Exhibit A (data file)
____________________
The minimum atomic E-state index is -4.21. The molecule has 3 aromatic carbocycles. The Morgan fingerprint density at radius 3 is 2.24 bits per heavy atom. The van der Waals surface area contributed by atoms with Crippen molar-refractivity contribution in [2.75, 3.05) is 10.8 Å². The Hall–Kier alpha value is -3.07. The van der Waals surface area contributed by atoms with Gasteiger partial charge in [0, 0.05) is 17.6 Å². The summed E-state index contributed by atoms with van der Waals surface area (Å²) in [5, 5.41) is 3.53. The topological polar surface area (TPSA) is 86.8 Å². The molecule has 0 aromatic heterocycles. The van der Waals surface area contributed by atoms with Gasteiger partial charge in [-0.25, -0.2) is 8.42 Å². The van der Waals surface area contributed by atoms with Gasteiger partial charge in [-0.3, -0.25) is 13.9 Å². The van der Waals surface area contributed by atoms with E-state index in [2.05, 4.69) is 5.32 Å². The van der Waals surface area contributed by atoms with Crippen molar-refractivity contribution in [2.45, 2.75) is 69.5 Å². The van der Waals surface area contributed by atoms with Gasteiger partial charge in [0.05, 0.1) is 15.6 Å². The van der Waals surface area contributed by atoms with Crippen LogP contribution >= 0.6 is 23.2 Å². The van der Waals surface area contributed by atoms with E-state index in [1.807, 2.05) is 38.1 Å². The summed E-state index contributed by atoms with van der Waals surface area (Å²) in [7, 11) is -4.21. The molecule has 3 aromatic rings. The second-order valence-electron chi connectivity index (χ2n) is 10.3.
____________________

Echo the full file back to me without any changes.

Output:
The minimum atomic E-state index is -4.21. The molecule has 3 aromatic carbocycles. The Morgan fingerprint density at radius 3 is 2.24 bits per heavy atom. The van der Waals surface area contributed by atoms with Crippen molar-refractivity contribution in [2.75, 3.05) is 10.8 Å². The Hall–Kier alpha value is -3.07. The van der Waals surface area contributed by atoms with Gasteiger partial charge in [0, 0.05) is 17.6 Å². The summed E-state index contributed by atoms with van der Waals surface area (Å²) in [5, 5.41) is 3.53. The topological polar surface area (TPSA) is 86.8 Å². The molecule has 0 aromatic heterocycles. The van der Waals surface area contributed by atoms with Gasteiger partial charge in [-0.25, -0.2) is 8.42 Å². The van der Waals surface area contributed by atoms with Gasteiger partial charge in [-0.3, -0.25) is 13.9 Å². The van der Waals surface area contributed by atoms with E-state index in [2.05, 4.69) is 5.32 Å². The van der Waals surface area contributed by atoms with Crippen molar-refractivity contribution in [2.45, 2.75) is 69.5 Å². The van der Waals surface area contributed by atoms with Gasteiger partial charge in [0.05, 0.1) is 15.6 Å². The van der Waals surface area contributed by atoms with Crippen LogP contribution >= 0.6 is 23.2 Å². The van der Waals surface area contributed by atoms with E-state index in [1.807, 2.05) is 38.1 Å². The summed E-state index contributed by atoms with van der Waals surface area (Å²) in [7, 11) is -4.21. The molecule has 3 aromatic rings. The second-order valence-electron chi connectivity index (χ2n) is 10.3.